Between 2005 and 2030, energy consumption is expected to increase by 50 per cent with the majority of demand coming from developing countries. Oil, coal and gas together still account for the main sources, although electricity generation from renewable sources, specifically solar, is increasing rapidly. Certainly, the energy mix is changing globally to include more renewables.

Leveraging a medium scenario for growth, research shows total global installed capacity could reach 1 TW in 2020, as shown in the graph below9.

Despite this, there are still about one billion people without access to electricity. This is by far one of the biggest challenges of our time – making sure we bring electricity to these developing communities in an affordable and sustainable way. Pleasingly, in line with the United Nations Sustainable Development Goals to ‘ensure access to affordable, reliable and modern energy for all by 2030’, it is good to see that progress is being made worldwide. Decentralised systems comprising solar PV in off-grid and mini-grid systems are leading the way as they are the least-cost solution for the bulk of the additional connections systems.


While solar power is one of the most promising renewable energy technologies, there are a few stumbling blocks that need to be addressed before it can become a larger player in the power generation mix. One of the biggest hurdles is the variance in solar intensity. For example, the sun provides twice as much energy to the Mojave Desert in the US as it does the Pacific Northwest of the country. As the output of panels depend on the amount of solar energy received, there are correlated variances in converted energy when comparing differing locations. Proportionately, this means that financial return on investment is greater in some parts of the world than others. 

Photovoltaic efficiency is another obstacle. While technology is evolving rapidly, the efficiency of a solar panel determines how much of that power can be used, and most commercial panels on the market have efficiency ratings of 25 per cent or less. In this regard, improved bifacial PV technology could drive efficiency.

Reliability is also a factor that needs to be taken into consideration. While a solar panel can produce electricity for 12 hours per day, it will only reach peak output for a short period of time around midday. Solar systems that track the sun can address this, but it still means that panels spend very little of the day producing at maximum capacity. Storage batteries can charge during the day and provide a small amount of power at night, but this can be expensive and inefficient.

According to experts, Australia is the first country in the world to be headed for a solar peak where the grid cannot handle the excess level of electricity generated. There has been a 100 MW of solar power installed every month this year, or an average of six rooftop panels every minute, which is adding considerable generation capacity into the grid. To minimise the peak, investment in batteries and smarter electricity networks is required. Shifting electricity demand periods and altering pricing will also assist.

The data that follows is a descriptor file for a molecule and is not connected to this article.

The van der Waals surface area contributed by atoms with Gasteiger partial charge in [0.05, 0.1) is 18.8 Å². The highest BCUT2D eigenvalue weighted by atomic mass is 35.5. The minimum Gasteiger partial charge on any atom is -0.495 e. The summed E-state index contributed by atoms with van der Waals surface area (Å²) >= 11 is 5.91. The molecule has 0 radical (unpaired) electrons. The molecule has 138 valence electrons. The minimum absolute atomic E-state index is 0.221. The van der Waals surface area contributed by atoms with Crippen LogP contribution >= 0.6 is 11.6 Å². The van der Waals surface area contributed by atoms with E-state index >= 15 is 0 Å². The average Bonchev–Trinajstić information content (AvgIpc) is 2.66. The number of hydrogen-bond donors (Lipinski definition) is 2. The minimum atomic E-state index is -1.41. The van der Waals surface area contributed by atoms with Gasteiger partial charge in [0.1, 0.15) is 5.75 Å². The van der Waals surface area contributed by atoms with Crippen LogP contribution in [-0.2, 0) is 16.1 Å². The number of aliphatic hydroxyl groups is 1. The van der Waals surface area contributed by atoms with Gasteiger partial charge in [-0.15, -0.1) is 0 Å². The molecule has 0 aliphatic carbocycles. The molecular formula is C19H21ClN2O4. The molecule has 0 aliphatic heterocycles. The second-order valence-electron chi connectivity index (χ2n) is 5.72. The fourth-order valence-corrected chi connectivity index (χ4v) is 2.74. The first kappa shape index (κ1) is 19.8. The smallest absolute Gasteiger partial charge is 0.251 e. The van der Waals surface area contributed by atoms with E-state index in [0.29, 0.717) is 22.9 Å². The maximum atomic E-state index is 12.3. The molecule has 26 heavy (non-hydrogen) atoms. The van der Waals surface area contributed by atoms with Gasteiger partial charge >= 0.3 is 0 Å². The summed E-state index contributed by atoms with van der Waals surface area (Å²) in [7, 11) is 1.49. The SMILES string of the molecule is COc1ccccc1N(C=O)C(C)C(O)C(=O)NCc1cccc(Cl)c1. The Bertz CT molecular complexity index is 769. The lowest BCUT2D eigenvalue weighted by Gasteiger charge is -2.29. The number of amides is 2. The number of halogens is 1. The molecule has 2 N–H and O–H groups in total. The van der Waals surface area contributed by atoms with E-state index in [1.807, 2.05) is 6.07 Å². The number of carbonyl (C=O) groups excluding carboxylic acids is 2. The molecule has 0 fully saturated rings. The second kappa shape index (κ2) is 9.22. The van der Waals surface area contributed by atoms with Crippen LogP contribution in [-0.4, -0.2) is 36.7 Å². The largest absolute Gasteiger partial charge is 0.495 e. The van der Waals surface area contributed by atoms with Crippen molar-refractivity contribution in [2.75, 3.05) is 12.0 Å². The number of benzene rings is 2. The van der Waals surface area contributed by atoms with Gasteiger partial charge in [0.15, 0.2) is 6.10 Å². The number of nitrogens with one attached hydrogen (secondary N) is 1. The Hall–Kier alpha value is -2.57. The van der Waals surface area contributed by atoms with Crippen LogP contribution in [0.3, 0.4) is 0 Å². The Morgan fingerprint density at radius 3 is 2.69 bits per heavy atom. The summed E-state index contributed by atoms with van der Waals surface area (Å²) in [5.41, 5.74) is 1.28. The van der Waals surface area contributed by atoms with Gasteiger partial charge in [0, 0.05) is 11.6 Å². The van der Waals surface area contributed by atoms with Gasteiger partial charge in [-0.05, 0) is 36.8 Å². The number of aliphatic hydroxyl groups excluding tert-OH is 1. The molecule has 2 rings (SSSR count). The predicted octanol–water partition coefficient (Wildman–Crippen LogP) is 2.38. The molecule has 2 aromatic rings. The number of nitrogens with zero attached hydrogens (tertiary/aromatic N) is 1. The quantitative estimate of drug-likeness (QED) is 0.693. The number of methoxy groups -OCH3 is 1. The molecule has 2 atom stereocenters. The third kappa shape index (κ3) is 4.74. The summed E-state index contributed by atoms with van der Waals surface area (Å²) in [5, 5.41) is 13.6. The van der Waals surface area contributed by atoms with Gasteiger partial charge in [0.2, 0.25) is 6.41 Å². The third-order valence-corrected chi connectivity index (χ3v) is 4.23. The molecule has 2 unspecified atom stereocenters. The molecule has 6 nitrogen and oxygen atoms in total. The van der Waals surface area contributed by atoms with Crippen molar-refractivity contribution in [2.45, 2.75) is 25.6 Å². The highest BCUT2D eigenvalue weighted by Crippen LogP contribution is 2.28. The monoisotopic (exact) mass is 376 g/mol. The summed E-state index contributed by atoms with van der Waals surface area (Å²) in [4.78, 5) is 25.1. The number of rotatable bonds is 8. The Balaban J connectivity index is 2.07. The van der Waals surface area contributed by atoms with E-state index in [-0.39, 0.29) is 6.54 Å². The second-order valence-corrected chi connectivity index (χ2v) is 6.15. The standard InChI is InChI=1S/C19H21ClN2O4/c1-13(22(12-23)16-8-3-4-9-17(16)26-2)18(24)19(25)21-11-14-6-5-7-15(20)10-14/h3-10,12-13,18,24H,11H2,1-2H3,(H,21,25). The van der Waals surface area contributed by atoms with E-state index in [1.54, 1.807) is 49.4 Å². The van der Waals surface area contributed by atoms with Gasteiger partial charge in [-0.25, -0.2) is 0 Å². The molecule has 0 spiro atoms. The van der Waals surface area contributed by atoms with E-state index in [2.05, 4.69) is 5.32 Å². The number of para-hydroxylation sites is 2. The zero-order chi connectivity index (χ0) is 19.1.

In the US, the tariffs on imported solar cells and modules imposed by the government are leading to a decrease in solar PV installations – some 7.6 GW predicted over the next five years (2018-2022). This will have a bigger effect on the utility-scale solar segment rather than residential or commercial.

For Latin American countries, solar is increasingly competing with oil, coal and gas on an uneven playing field, without significant subsidies or incentives. Bolivia holds the world record for the strongest-ever UV rays – approaching levels normally seen on Mars. This is the reason the government has installed the country’s largest PV plant near Potosi.

While there is an energy revolution taking place in Africa with off-grid and mini-grid power generation becoming popular, challenges in energy policy frameworks exist which are often not attractive for private investment. 

While sunlight is abundant in the Middle East, solar energy is still a fair way from being the prime source of power given the region’s focus on oil and gas production. Climate causes a problem as well – sand storms common to the region often blanket cities and settle on solar panels, thereby reducing the amount of energy that can be produced by as much as 30 per cent. 

Barriers to solar adoption in the UK include the grid infrastructure – which can manage current generation levels – but is expected to struggle in the future as more capacity comes online. Weather variations in the country are also impacting solar production.